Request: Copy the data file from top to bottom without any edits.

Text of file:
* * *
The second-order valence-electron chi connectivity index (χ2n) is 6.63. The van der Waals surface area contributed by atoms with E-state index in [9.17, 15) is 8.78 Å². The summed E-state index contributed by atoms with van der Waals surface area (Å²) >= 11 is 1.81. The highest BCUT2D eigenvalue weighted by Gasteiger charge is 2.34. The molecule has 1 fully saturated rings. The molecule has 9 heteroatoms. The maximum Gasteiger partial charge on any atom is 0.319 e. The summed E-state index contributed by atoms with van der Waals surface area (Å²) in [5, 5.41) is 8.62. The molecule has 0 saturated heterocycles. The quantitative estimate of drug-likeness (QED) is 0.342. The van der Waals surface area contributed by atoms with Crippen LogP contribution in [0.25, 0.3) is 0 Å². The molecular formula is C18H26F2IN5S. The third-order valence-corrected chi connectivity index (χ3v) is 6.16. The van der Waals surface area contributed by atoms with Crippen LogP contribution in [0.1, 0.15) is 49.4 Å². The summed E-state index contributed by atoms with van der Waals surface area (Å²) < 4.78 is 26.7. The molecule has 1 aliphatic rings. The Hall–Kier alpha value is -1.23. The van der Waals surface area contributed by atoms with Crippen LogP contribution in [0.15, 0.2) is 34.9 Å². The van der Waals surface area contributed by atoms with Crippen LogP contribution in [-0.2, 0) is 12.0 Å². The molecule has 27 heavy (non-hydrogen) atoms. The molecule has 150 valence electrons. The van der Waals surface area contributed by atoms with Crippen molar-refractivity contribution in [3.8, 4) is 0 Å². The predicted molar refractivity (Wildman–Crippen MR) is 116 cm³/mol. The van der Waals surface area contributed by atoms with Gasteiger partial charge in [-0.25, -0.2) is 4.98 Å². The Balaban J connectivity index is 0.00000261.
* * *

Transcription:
The second-order valence-electron chi connectivity index (χ2n) is 6.63. The van der Waals surface area contributed by atoms with E-state index in [9.17, 15) is 8.78 Å². The summed E-state index contributed by atoms with van der Waals surface area (Å²) >= 11 is 1.81. The highest BCUT2D eigenvalue weighted by Gasteiger charge is 2.34. The molecule has 1 fully saturated rings. The molecule has 9 heteroatoms. The maximum Gasteiger partial charge on any atom is 0.319 e. The summed E-state index contributed by atoms with van der Waals surface area (Å²) in [5, 5.41) is 8.62. The molecule has 0 saturated heterocycles. The quantitative estimate of drug-likeness (QED) is 0.342. The van der Waals surface area contributed by atoms with Crippen LogP contribution in [0.25, 0.3) is 0 Å². The molecular formula is C18H26F2IN5S. The third-order valence-corrected chi connectivity index (χ3v) is 6.16. The van der Waals surface area contributed by atoms with Crippen LogP contribution in [0.1, 0.15) is 49.4 Å². The summed E-state index contributed by atoms with van der Waals surface area (Å²) < 4.78 is 26.7. The molecule has 1 aliphatic rings. The Hall–Kier alpha value is -1.23. The van der Waals surface area contributed by atoms with Crippen LogP contribution in [0.15, 0.2) is 34.9 Å². The van der Waals surface area contributed by atoms with Crippen LogP contribution in [-0.2, 0) is 12.0 Å². The molecule has 27 heavy (non-hydrogen) atoms. The molecule has 150 valence electrons. The van der Waals surface area contributed by atoms with Crippen molar-refractivity contribution in [3.8, 4) is 0 Å². The predicted molar refractivity (Wildman–Crippen MR) is 116 cm³/mol. The van der Waals surface area contributed by atoms with Gasteiger partial charge in [-0.25, -0.2) is 4.98 Å². The Balaban J connectivity index is 0.00000261.